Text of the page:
What may be called low rates in the US is quite OK for Asia, Eastern Europe and most of developing contries. So the next step of the delelopments discussed in the article may be the predominance of cheaper lobor power from certain parts of the world, despite all those “Natives only!” remarks. Which is already happening in most of industries with a great share of freelancers (e.g. IT industry).

  9. Fitoschido says:

    Reblogged this on Where Eagles Dare and commented:
    A great read from Paul Suizberger.

  10. Pingback: The Market for Lemons | The Big Wave

  11. Ana Guerberof says:

    I think we are forgetting the final user in the sellers and buyers equation. If the user (of the translated product) is the passenger in the second-hand car, maybe he or she does not care how she or he goes from A to B, but that you get there. This is why I think what is happening in the aviation industry is similar to our predicament….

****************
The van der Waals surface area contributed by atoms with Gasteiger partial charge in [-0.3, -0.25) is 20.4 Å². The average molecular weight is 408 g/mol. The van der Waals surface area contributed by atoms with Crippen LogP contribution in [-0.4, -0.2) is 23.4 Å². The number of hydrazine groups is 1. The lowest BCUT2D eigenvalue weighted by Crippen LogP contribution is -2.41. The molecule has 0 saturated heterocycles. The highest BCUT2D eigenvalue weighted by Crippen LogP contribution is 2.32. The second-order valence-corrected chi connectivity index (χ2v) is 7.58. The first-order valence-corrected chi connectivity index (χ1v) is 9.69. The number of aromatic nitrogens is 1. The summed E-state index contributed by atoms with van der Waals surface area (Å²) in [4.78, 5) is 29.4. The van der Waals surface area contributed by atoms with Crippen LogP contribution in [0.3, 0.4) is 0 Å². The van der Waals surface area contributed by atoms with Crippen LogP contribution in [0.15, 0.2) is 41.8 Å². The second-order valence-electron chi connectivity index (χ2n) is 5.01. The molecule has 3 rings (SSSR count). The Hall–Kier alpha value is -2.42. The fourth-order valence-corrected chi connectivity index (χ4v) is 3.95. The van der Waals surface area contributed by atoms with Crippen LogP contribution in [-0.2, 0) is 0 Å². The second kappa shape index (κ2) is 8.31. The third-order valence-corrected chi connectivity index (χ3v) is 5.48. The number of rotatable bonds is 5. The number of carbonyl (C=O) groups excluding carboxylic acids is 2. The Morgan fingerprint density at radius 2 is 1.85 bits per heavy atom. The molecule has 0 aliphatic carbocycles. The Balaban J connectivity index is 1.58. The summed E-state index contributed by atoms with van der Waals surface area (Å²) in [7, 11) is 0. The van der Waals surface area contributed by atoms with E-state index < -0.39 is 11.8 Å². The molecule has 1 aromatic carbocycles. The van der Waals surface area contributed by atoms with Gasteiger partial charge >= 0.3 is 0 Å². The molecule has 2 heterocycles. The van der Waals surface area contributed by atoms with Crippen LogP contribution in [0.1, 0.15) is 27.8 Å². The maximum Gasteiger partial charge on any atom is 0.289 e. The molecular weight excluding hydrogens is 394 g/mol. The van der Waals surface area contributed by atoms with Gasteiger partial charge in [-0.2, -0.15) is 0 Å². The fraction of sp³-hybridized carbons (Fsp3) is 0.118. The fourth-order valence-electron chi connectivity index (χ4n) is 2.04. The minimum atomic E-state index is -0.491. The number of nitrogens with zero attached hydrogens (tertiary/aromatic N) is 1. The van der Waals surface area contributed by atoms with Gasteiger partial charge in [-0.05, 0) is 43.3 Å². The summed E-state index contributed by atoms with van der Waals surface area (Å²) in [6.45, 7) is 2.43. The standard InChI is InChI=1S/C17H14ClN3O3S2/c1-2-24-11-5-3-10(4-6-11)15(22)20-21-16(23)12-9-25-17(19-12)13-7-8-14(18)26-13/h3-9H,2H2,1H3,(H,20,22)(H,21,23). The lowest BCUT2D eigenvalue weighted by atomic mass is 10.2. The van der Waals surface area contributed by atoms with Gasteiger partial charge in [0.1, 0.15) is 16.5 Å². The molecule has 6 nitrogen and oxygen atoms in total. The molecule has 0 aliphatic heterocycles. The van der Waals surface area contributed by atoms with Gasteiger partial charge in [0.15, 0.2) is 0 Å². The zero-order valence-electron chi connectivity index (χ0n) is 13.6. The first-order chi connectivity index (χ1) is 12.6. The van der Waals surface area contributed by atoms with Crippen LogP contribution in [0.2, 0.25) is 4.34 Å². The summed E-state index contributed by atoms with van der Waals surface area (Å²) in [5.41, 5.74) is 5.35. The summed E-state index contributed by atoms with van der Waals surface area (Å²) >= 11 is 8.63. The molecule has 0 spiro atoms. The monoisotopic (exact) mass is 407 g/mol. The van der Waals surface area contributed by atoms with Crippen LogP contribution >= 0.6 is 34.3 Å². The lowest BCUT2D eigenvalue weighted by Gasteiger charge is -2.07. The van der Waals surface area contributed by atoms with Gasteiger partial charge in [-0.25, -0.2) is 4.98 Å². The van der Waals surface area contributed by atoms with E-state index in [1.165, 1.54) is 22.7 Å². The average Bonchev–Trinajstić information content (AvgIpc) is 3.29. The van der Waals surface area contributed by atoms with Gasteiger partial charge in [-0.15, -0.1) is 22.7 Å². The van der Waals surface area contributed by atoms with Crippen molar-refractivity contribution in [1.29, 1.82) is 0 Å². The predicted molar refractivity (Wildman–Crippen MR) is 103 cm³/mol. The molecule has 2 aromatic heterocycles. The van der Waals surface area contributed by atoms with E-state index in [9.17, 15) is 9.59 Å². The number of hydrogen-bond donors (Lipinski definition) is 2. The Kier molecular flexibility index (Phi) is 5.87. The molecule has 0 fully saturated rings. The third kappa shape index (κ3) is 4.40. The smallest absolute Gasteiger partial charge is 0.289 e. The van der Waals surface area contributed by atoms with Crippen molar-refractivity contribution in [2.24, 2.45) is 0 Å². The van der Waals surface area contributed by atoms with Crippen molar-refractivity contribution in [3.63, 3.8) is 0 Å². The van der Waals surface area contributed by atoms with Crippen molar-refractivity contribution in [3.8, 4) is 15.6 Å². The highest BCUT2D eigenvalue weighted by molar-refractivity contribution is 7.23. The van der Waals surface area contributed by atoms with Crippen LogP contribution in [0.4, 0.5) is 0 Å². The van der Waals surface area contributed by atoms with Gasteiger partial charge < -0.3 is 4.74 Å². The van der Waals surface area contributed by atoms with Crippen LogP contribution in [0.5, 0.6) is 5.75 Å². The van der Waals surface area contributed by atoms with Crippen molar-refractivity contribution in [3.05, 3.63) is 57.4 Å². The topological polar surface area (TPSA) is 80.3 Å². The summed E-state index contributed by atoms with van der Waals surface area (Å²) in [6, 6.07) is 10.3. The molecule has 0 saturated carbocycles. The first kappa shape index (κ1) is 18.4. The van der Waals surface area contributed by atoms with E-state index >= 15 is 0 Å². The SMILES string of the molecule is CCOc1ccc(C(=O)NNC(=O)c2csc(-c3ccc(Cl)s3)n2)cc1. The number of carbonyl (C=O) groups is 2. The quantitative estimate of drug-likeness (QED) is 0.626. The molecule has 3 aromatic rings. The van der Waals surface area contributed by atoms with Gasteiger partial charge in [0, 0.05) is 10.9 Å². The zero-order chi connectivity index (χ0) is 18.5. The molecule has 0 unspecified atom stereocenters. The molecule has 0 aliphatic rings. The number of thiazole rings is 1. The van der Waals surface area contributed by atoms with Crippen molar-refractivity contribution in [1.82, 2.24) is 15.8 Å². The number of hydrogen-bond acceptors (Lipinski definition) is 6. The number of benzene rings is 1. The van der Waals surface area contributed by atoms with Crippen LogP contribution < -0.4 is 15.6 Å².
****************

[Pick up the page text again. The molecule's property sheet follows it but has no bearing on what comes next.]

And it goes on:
12. Pingback: “Liar, liar! Pants on fire!” Who can afford to tell the truth about translation quality… and who can’t? | The translation business

  13. Client education is crucial, they need to hear more about what quality translation really is (rather than marketing claims).

  14. Dan Newland says:

    You can talk until you’re blue in the face about the downward spiral of translation prices but the problem continues to be basing the discussion on anything but what translation is.